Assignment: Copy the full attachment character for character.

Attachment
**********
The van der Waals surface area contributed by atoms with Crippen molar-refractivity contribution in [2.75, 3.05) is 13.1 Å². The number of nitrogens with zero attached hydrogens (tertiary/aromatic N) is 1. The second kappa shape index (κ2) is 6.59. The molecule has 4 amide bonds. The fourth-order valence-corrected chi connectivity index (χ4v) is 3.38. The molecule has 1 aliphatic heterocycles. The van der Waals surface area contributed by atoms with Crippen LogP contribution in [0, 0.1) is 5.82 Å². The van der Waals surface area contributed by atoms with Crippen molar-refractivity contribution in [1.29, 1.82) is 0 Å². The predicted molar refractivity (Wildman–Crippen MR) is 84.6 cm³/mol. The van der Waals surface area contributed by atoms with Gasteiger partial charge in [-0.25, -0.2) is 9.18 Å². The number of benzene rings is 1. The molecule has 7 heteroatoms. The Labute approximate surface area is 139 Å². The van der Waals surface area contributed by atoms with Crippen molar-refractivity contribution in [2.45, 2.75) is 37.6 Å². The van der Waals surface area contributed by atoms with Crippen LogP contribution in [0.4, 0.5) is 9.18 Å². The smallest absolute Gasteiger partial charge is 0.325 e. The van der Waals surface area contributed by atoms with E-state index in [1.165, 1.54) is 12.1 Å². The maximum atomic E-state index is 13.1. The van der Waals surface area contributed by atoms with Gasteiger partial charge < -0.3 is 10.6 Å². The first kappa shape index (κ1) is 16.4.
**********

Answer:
The van der Waals surface area contributed by atoms with Crippen molar-refractivity contribution in [2.75, 3.05) is 13.1 Å². The number of nitrogens with zero attached hydrogens (tertiary/aromatic N) is 1. The second kappa shape index (κ2) is 6.59. The molecule has 4 amide bonds. The fourth-order valence-corrected chi connectivity index (χ4v) is 3.38. The molecule has 1 aliphatic heterocycles. The van der Waals surface area contributed by atoms with Crippen LogP contribution in [0, 0.1) is 5.82 Å². The van der Waals surface area contributed by atoms with Crippen molar-refractivity contribution in [1.29, 1.82) is 0 Å². The predicted molar refractivity (Wildman–Crippen MR) is 84.6 cm³/mol. The van der Waals surface area contributed by atoms with Gasteiger partial charge in [-0.25, -0.2) is 9.18 Å². The number of benzene rings is 1. The molecule has 7 heteroatoms. The Labute approximate surface area is 139 Å². The van der Waals surface area contributed by atoms with Crippen molar-refractivity contribution in [2.45, 2.75) is 37.6 Å². The van der Waals surface area contributed by atoms with Crippen LogP contribution in [0.4, 0.5) is 9.18 Å². The smallest absolute Gasteiger partial charge is 0.325 e. The van der Waals surface area contributed by atoms with E-state index in [1.165, 1.54) is 12.1 Å². The maximum atomic E-state index is 13.1. The van der Waals surface area contributed by atoms with Gasteiger partial charge < -0.3 is 10.6 Å². The first kappa shape index (κ1) is 16.4.